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posted by Fnord666 on Saturday March 21 2020, @09:36PM   Printer-friendly
from the my-schoolboard-sucks... dept.

Some local schoolboards have already rolled out full remote learning curricula, starting Monday (seems to me there have been plans in the works for years to make something like this happen this fast.) Others appear flat-footed and clueless. We did some homeschooling with our kids a couple of years ago, and the one website that really clicked with us was (shameless plug) https://ixl.com .

I know we had a Soylent story just over a week ago asking for alternatives to the ubiquitous (and well deserved first place recommendation) Khan. Now that it's a little less abstract, and looking more certain that the kids won't be returning to physical school buildings until the fall... what do you look for in online learning services?

Our criteria were: easy for the kids to self-learn the material as presented, easy to track progress and identify areas where extra instruction might help, clear documentation of subjects covered and relative mastery of each, easy for kids to self-select appropriate subject areas to study, reasonable cost.

Khan certainly presents material clearly, and the cost can't be beat, but we found IXL to be superior in the other areas, and when you think about the tremendous number of hours invested by you and your kids in the learning system, the cost isn't really significant ($20/month for one, $24 for two).

Has anybody else taken a serious plunge into online learning and found something "better than Khan" for your purposes?

[Ed. addition follows. --martyb]

See our previous story: Student Privacy Laws Still Apply if Coronavirus Just Closed Your School and take a close look at future provider's security and privacy practices. From the article linked to in the previous story https://arstechnica.com/tech-policy/2020/03/watch-out-for-privacy-pitfalls-if-your-school-is-suddenly-online-only/:

Usually educational organizations—colleges, universities, or local K-12 districts—have agreements in place with certain dedicated educational software vendors such as Blackboard or Canvas to use their tools. Compliance with FERPA is ideally part of those agreements, although adherence can be somewhat hit and miss. But when everyone is suddenly scrambling for new tools as best they can in response to a pandemic, privacy considerations may fall by the wayside.

Software platforms allowing videoconferencing, recording, and screen sharing have all seen a massive spike in use in recent weeks. Microsoft, Google, Slack, and Zoom are all offering discounts or extra features to businesses, groups, and individuals to help with the everything from home era in which we (hopefully temporarily) find ourselves. Not all of those tools, many of which are designed for enterprise use, are necessarily going to be compliant with educational regulations.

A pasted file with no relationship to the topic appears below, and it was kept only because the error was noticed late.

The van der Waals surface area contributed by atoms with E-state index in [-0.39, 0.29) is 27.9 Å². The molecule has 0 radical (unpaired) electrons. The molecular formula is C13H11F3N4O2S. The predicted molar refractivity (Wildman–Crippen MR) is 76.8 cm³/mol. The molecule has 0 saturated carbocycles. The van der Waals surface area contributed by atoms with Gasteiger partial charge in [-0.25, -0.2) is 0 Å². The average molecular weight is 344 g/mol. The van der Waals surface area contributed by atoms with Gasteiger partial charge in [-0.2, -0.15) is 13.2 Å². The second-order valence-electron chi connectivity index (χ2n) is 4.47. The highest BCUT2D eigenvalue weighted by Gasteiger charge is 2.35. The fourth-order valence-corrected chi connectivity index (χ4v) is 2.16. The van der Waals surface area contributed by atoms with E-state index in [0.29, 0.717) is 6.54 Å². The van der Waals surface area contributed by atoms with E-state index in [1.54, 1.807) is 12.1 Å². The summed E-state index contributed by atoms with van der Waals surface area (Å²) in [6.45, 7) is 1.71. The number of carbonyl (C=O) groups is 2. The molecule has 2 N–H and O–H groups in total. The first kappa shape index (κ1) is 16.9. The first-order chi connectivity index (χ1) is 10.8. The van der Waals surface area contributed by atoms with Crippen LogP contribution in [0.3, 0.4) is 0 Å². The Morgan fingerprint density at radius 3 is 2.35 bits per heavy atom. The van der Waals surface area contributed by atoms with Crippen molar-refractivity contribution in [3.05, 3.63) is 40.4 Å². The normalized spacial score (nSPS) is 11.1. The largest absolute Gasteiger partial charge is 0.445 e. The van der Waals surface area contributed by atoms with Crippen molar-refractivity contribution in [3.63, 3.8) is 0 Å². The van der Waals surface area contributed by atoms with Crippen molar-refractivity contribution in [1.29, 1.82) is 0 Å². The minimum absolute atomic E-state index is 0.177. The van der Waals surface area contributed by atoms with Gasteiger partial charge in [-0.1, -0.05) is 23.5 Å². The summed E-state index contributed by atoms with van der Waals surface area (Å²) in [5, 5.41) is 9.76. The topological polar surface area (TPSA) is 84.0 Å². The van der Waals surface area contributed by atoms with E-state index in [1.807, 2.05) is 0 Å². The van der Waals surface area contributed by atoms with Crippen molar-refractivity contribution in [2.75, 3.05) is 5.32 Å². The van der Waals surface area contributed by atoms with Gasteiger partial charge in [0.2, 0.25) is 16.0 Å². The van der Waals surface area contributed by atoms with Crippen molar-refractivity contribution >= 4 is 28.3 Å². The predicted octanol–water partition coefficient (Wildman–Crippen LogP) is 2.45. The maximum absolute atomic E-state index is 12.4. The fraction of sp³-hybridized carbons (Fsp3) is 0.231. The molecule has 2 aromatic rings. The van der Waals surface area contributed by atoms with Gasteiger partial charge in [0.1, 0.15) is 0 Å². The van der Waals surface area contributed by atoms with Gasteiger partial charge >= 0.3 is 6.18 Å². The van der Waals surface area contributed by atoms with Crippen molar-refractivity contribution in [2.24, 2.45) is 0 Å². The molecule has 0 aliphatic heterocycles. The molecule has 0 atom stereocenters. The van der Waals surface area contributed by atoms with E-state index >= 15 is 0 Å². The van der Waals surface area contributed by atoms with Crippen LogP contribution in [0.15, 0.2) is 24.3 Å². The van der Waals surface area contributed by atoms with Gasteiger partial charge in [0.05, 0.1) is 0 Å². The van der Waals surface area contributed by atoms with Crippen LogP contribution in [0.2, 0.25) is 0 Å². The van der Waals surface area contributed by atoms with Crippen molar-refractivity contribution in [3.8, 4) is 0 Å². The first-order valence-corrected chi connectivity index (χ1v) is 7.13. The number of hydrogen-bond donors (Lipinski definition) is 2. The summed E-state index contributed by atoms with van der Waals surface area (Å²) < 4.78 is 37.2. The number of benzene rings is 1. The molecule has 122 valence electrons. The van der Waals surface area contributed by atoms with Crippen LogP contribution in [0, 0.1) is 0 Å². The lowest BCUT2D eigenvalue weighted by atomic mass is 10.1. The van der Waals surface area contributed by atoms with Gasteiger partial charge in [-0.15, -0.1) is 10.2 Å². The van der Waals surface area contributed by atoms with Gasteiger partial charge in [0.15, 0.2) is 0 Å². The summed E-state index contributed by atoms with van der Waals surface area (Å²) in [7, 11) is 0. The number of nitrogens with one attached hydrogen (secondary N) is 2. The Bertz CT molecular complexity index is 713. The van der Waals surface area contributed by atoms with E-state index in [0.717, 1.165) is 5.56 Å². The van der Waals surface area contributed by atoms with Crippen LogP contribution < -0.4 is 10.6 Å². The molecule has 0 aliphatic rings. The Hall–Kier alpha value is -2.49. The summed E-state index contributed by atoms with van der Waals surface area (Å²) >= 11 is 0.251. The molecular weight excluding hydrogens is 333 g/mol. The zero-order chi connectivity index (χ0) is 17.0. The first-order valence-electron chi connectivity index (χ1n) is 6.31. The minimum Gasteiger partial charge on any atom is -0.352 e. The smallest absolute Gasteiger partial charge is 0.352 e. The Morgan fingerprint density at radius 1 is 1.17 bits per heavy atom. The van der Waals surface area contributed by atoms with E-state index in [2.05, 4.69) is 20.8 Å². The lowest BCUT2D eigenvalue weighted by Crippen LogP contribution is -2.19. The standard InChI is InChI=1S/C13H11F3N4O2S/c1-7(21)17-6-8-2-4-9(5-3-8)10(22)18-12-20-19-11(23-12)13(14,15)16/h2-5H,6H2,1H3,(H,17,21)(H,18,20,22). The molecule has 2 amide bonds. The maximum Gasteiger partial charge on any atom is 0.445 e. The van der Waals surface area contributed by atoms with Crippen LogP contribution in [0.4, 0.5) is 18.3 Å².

Google, in particular, has been in hot water before. Neither schools nor individuals can sue for FERPA violations, as the Electronic Privacy Information Center explains, but both states and individuals have filed suit under different statutes alleging related violations.

In 2013, a group of students sued Google over its "creepy" data-mining from Google Apps for Education tools. Google ended the practice in 2014, only to be sued again in 2016 by a group of current and former university students alleging their data was collected and retained from their Google academic accounts in violation of the Electronic Communications Privacy Act.

Neither are all the lawsuits in the past. Just last month, New Mexico Attorney General Hector Balderas filed suit against Google. That suit alleges the company's collection and use of data from schoolchildren in New Mexico violates both the federal Children's Online Privacy Protection Act (COPPA) and New Mexico's Unfair Practices Act.


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  • (Score: 3, Insightful) by JoeMerchant on Sunday March 22 2020, @03:38PM

    by JoeMerchant (3937) on Sunday March 22 2020, @03:38PM (#974150)

    What we've found with our kids is that any major (positive) shift in educational approach initially has a big ramp up of highly visible progress, but sooner or later it plateaus and you're back to the more usual slow progress. This happened when we shifted to home schooling, and again two years later when we shifted back from home schooling to regular school, and other times with major changes of in-classroom situations.

    Work-at-your-own-pace is almost always faster to cover material than the classroom of 30 kids moving at a pace ideally suited for the bottom quintile (and usually not that well tuned.) Kids that get it quickly are bored, kids that don't get it as quickly as presented are lost. If you can keep your kids motivated / interested and progressing through Khan, and other online resources, they'll learn more than any classroom could ever teach them.

    Our kids are "lexically challenged" - so while the Khan presentations are excellent, they tend to be really talky, which doesn't help our kids a lot. The IXL exercises do a ramp up of difficulty, if you really know the material you can get through an exercise with 25 short answers, if you have trouble you can repeat until you see the pattern for yourself (works best for our kids), or you can go to the "talky" explanation of what you did wrong and then try again. Getting to 100% in an exercise by guessing is virtually impossible (something like 10,000 guesses required due to they way a wrong answer makes you repeat multiple questions...) The great thing is after several months you can look back at hundreds of little mini-topics 100% achieved, which seems so much more satisfying than a slip of paper from the county with an 8 entirely arbitrary letters on it.

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